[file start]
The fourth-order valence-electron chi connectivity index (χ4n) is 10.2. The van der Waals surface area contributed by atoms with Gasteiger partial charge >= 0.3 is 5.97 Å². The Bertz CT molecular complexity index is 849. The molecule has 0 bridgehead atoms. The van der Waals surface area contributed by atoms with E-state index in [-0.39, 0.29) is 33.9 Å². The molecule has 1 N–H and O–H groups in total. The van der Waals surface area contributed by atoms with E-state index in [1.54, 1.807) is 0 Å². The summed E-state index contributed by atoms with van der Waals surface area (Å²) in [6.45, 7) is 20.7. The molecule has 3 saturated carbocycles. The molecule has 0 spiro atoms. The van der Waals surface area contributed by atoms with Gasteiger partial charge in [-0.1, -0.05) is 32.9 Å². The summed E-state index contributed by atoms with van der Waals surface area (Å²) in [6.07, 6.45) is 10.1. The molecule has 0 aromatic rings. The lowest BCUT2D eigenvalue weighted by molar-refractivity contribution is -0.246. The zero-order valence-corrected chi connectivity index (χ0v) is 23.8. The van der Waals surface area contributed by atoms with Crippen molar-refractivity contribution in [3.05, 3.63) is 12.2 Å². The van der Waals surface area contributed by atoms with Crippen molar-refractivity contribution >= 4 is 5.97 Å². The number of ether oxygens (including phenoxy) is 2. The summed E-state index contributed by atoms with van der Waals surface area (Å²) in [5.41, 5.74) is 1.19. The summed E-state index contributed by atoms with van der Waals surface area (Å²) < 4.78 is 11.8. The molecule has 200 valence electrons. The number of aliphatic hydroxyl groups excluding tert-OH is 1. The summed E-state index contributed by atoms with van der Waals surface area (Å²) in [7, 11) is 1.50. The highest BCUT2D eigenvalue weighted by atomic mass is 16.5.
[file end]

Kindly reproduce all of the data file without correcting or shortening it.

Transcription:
The fourth-order valence-electron chi connectivity index (χ4n) is 10.2. The van der Waals surface area contributed by atoms with Gasteiger partial charge >= 0.3 is 5.97 Å². The Bertz CT molecular complexity index is 849. The molecule has 0 bridgehead atoms. The van der Waals surface area contributed by atoms with E-state index in [-0.39, 0.29) is 33.9 Å². The molecule has 1 N–H and O–H groups in total. The van der Waals surface area contributed by atoms with E-state index in [1.54, 1.807) is 0 Å². The summed E-state index contributed by atoms with van der Waals surface area (Å²) in [6.45, 7) is 20.7. The molecule has 3 saturated carbocycles. The molecule has 0 spiro atoms. The van der Waals surface area contributed by atoms with Gasteiger partial charge in [-0.1, -0.05) is 32.9 Å². The summed E-state index contributed by atoms with van der Waals surface area (Å²) in [6.07, 6.45) is 10.1. The molecule has 0 aromatic rings. The lowest BCUT2D eigenvalue weighted by molar-refractivity contribution is -0.246. The zero-order valence-corrected chi connectivity index (χ0v) is 23.8. The van der Waals surface area contributed by atoms with Crippen molar-refractivity contribution in [3.05, 3.63) is 12.2 Å². The van der Waals surface area contributed by atoms with Crippen molar-refractivity contribution >= 4 is 5.97 Å². The number of ether oxygens (including phenoxy) is 2. The summed E-state index contributed by atoms with van der Waals surface area (Å²) in [5.41, 5.74) is 1.19. The summed E-state index contributed by atoms with van der Waals surface area (Å²) < 4.78 is 11.8. The molecule has 200 valence electrons. The number of aliphatic hydroxyl groups excluding tert-OH is 1. The summed E-state index contributed by atoms with van der Waals surface area (Å²) in [7, 11) is 1.50. The highest BCUT2D eigenvalue weighted by atomic mass is 16.5.